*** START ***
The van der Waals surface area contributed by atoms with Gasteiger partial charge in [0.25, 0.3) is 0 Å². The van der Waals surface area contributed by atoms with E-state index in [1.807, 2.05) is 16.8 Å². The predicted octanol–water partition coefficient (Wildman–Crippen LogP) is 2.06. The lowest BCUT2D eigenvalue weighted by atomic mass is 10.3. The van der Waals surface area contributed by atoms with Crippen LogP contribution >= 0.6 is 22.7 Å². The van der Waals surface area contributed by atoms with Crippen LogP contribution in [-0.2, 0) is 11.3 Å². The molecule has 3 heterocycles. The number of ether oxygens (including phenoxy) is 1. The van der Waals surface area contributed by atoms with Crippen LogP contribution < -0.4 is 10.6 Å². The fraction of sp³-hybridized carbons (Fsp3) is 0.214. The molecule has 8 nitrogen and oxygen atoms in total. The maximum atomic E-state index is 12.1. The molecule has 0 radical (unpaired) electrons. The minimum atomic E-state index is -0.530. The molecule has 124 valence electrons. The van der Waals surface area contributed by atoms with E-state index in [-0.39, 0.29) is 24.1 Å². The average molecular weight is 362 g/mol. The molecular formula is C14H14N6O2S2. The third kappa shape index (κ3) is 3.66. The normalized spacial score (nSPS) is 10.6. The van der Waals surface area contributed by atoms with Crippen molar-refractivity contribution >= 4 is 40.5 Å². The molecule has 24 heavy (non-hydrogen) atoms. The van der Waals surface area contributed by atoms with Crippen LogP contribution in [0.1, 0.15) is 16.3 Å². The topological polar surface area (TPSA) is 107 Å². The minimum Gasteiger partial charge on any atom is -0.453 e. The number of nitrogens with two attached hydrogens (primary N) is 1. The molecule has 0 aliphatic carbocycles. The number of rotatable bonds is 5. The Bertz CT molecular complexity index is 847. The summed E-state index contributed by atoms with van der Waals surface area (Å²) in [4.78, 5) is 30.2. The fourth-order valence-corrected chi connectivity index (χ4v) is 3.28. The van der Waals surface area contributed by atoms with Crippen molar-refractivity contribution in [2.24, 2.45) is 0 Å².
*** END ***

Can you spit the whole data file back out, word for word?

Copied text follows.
The van der Waals surface area contributed by atoms with Gasteiger partial charge in [0.25, 0.3) is 0 Å². The van der Waals surface area contributed by atoms with E-state index in [1.807, 2.05) is 16.8 Å². The predicted octanol–water partition coefficient (Wildman–Crippen LogP) is 2.06. The lowest BCUT2D eigenvalue weighted by atomic mass is 10.3. The van der Waals surface area contributed by atoms with Crippen LogP contribution >= 0.6 is 22.7 Å². The van der Waals surface area contributed by atoms with Crippen LogP contribution in [-0.2, 0) is 11.3 Å². The molecule has 3 heterocycles. The number of ether oxygens (including phenoxy) is 1. The van der Waals surface area contributed by atoms with Crippen LogP contribution < -0.4 is 10.6 Å². The fraction of sp³-hybridized carbons (Fsp3) is 0.214. The molecule has 8 nitrogen and oxygen atoms in total. The maximum atomic E-state index is 12.1. The molecule has 0 radical (unpaired) electrons. The minimum atomic E-state index is -0.530. The molecule has 124 valence electrons. The van der Waals surface area contributed by atoms with E-state index in [-0.39, 0.29) is 24.1 Å². The average molecular weight is 362 g/mol. The molecular formula is C14H14N6O2S2. The third kappa shape index (κ3) is 3.66. The normalized spacial score (nSPS) is 10.6. The van der Waals surface area contributed by atoms with Crippen molar-refractivity contribution >= 4 is 40.5 Å². The molecule has 24 heavy (non-hydrogen) atoms. The van der Waals surface area contributed by atoms with Crippen LogP contribution in [0.1, 0.15) is 16.3 Å². The topological polar surface area (TPSA) is 107 Å². The minimum Gasteiger partial charge on any atom is -0.453 e. The number of nitrogens with two attached hydrogens (primary N) is 1. The molecule has 0 aliphatic carbocycles. The number of rotatable bonds is 5. The Bertz CT molecular complexity index is 847. The summed E-state index contributed by atoms with van der Waals surface area (Å²) in [4.78, 5) is 30.2. The fourth-order valence-corrected chi connectivity index (χ4v) is 3.28. The van der Waals surface area contributed by atoms with Crippen molar-refractivity contribution in [2.24, 2.45) is 0 Å².